Pale Hunter, a horror novella from C.J. Sellers is an unsuspecting gem of a story. What presents itself as a historically set piece of horror fiction is really so much more. Everything begins innocently enough in 1666 with Bernard and Clem, traders traveling New France, who come across two runaway boys. It is this chance encounter that will set off a sequence of events that no one, especially our beloved narrator Clem, can anticipate. I’ve said it before and I will say it again: I am a really hard sell when it comes to horror literature. I realize that doesn’t make a ton of sense, but the written word penetrates the mind in a way that film visual never can; for this girl, anyway. I try to begin every new experience with an open mind and heart, but I am human and I have prejudices. Namely, horror fiction usually tries too hard to be scary or gory or somehow over the top, or perhaps I always choose poorly when selecting a title. My point being, I began reading Pale Hunter without any expectations. Positive or negative. Imagine my surprise and delight when I read it in one sitting and was completely unaware of what was going on in my home while I read. Granted, it took me a minute to really get into the story but I think some of that has to do with the character names and backgrounds. We have Cree and Chipewyan’s, who are enemies, and we have characters named Five Tails, Long Summer, Wild Song and Sister. Kind of the same as Gryffindor becoming a normal word after a few chapters, it’s a bit awkward at first, but then you get into the rhythm. Just when all of this becomes normal vernacular, we are introduced to the story of the witiko. “Voracious now, the witiko/manitou ate evil thoughts and preyed on those who did the most cruel deeds, sometimes by possessing evil humans and stirring up discord.” As Clem and Bernard’s story collide with the tale of the witiko, we are taken on a unique horror tale that also touches on some very common, yet very impactful, commonly accepted familial and cultural standards. Quite frankly, it is the ever present undertone of accepting diversity that I really latched on to in this story. I really enjoyed the different cultural aspects and I found the horror to be just right; it suited the story and the characters quite nicely. This is the kind of story where a lack of gore adds to, rather than takes away from, the story. Sellers has included some comments on society and culture, but it is not done with a heavy hand. This is a tight, little horror story that also happens to touch on the everyday adversity that all of us face, but never think much of, because it has become our “normal”. Or, if you prefer something a little bit lighter, it can also simply be read as a story of what becomes of two travelers on their way back to New France in 1666 and how they navigate the various roadblocks, human and supernatural, that are put in their way.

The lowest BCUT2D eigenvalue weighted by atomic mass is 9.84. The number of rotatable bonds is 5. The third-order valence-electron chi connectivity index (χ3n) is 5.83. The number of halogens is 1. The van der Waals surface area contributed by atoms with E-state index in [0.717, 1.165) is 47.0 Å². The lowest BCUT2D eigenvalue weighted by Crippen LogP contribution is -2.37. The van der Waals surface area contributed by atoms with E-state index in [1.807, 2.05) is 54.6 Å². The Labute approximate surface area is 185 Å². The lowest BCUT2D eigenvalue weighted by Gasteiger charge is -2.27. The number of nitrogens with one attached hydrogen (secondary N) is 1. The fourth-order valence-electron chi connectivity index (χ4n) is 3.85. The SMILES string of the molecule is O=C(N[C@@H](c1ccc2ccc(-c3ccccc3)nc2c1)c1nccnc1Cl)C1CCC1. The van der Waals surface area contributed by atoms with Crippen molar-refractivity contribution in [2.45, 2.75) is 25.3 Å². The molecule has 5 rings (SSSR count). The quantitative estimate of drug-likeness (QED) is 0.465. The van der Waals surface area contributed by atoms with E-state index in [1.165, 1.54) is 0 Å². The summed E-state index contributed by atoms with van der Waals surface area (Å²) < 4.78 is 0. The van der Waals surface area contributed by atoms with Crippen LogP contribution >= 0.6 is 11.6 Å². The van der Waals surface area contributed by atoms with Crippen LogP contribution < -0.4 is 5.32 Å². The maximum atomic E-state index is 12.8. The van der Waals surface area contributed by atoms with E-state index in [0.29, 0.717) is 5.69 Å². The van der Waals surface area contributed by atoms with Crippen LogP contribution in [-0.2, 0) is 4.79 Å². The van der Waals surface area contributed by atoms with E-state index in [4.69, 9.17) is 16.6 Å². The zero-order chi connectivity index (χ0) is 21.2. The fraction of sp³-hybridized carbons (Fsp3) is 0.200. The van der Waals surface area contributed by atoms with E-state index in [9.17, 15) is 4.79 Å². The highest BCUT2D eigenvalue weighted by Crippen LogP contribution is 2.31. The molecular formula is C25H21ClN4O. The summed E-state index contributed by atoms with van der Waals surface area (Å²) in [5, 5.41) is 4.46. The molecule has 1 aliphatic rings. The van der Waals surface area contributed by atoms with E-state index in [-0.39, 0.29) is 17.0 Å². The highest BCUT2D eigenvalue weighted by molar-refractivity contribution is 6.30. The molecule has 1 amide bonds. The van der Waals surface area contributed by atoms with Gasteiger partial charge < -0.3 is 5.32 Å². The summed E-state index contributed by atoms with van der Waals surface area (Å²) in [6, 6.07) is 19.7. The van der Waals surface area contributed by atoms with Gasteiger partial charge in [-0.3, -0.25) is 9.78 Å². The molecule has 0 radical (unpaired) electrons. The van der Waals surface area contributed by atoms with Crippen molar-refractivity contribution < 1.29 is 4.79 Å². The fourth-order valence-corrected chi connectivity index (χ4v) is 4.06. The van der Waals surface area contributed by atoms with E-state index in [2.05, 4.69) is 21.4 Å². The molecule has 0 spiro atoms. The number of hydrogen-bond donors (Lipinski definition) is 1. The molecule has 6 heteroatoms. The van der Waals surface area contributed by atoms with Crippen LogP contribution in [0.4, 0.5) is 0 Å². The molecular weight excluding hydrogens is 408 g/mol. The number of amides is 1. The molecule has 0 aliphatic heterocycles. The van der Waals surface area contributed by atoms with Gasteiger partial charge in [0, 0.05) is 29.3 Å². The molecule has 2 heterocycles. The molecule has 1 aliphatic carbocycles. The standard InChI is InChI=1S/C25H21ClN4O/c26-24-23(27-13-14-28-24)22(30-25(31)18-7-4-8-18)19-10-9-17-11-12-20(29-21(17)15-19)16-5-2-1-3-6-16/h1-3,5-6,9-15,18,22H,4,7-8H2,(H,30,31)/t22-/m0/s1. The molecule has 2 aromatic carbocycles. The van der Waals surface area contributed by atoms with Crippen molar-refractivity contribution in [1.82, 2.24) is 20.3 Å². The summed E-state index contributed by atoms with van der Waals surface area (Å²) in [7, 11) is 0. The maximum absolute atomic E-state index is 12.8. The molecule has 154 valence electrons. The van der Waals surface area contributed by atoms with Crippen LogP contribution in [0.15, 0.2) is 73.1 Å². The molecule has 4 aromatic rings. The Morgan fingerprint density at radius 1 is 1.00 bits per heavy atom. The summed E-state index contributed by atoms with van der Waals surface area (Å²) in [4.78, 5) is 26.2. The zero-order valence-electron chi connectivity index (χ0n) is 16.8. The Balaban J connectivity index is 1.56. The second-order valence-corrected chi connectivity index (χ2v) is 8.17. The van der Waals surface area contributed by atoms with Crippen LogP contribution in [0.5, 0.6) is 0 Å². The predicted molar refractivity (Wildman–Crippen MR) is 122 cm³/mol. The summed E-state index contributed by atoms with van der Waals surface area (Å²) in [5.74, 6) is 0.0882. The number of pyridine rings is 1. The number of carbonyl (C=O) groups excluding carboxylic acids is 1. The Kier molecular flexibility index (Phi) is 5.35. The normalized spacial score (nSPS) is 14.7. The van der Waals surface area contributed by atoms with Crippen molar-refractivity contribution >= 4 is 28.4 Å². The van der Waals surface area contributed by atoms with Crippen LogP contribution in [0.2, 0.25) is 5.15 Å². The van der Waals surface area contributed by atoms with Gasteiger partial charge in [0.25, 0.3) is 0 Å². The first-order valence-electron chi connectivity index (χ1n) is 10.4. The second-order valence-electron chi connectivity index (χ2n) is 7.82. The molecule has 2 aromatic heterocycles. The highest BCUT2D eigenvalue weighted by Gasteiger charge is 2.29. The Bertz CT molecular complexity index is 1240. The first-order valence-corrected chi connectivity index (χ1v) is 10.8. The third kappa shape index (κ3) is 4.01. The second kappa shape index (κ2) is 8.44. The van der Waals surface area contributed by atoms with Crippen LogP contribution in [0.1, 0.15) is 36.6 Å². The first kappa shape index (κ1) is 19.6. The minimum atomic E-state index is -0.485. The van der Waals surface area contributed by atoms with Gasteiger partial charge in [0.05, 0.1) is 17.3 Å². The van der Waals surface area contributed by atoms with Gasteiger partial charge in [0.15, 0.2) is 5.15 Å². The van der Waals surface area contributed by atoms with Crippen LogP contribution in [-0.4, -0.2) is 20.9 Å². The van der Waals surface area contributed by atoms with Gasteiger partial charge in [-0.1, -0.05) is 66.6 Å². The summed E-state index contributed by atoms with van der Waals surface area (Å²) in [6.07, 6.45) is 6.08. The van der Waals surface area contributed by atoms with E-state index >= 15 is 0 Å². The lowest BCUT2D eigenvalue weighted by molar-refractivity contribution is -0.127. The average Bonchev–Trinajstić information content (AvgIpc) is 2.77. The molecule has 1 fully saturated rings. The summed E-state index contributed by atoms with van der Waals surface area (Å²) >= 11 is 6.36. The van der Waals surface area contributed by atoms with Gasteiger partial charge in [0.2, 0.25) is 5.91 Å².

Pale Hunter is available on Amazon